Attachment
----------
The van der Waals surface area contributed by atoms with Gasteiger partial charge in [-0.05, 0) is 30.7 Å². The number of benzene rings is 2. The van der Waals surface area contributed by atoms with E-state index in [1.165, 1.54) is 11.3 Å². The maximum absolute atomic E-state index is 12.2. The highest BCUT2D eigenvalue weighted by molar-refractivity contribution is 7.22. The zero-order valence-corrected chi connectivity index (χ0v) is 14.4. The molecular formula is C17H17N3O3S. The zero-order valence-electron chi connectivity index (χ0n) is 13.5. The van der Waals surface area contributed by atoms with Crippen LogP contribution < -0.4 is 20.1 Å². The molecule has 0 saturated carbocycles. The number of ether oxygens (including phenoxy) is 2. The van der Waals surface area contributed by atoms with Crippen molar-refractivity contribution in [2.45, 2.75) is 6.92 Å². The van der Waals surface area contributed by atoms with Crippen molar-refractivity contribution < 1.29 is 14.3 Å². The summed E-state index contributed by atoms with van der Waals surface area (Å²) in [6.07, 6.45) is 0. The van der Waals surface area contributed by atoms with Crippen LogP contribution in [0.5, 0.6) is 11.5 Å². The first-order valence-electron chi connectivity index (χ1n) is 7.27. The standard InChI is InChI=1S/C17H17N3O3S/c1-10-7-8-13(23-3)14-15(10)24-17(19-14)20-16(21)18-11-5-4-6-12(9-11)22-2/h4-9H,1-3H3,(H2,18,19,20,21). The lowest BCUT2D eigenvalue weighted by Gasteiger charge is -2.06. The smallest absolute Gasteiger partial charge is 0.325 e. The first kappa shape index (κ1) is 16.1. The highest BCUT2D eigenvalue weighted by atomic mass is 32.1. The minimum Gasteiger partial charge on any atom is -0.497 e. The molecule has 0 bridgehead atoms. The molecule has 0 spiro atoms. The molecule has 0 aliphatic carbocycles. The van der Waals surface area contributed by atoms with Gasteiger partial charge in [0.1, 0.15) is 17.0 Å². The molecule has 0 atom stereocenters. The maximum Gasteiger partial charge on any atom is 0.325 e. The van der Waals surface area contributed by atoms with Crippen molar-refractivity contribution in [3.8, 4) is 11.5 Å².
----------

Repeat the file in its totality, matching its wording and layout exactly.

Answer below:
The van der Waals surface area contributed by atoms with Gasteiger partial charge in [-0.05, 0) is 30.7 Å². The number of benzene rings is 2. The van der Waals surface area contributed by atoms with E-state index in [1.165, 1.54) is 11.3 Å². The maximum absolute atomic E-state index is 12.2. The highest BCUT2D eigenvalue weighted by molar-refractivity contribution is 7.22. The zero-order valence-corrected chi connectivity index (χ0v) is 14.4. The molecular formula is C17H17N3O3S. The zero-order valence-electron chi connectivity index (χ0n) is 13.5. The van der Waals surface area contributed by atoms with Crippen LogP contribution < -0.4 is 20.1 Å². The molecule has 0 saturated carbocycles. The number of ether oxygens (including phenoxy) is 2. The van der Waals surface area contributed by atoms with Crippen molar-refractivity contribution in [2.45, 2.75) is 6.92 Å². The van der Waals surface area contributed by atoms with Crippen molar-refractivity contribution < 1.29 is 14.3 Å². The summed E-state index contributed by atoms with van der Waals surface area (Å²) in [6.07, 6.45) is 0. The van der Waals surface area contributed by atoms with Crippen LogP contribution in [0.5, 0.6) is 11.5 Å². The first-order valence-electron chi connectivity index (χ1n) is 7.27. The standard InChI is InChI=1S/C17H17N3O3S/c1-10-7-8-13(23-3)14-15(10)24-17(19-14)20-16(21)18-11-5-4-6-12(9-11)22-2/h4-9H,1-3H3,(H2,18,19,20,21). The lowest BCUT2D eigenvalue weighted by Gasteiger charge is -2.06. The smallest absolute Gasteiger partial charge is 0.325 e. The first kappa shape index (κ1) is 16.1. The highest BCUT2D eigenvalue weighted by atomic mass is 32.1. The minimum Gasteiger partial charge on any atom is -0.497 e. The molecule has 0 bridgehead atoms. The molecule has 0 spiro atoms. The molecule has 0 aliphatic carbocycles. The van der Waals surface area contributed by atoms with Gasteiger partial charge in [0.1, 0.15) is 17.0 Å². The molecule has 0 atom stereocenters. The maximum Gasteiger partial charge on any atom is 0.325 e. The van der Waals surface area contributed by atoms with Crippen molar-refractivity contribution in [3.8, 4) is 11.5 Å².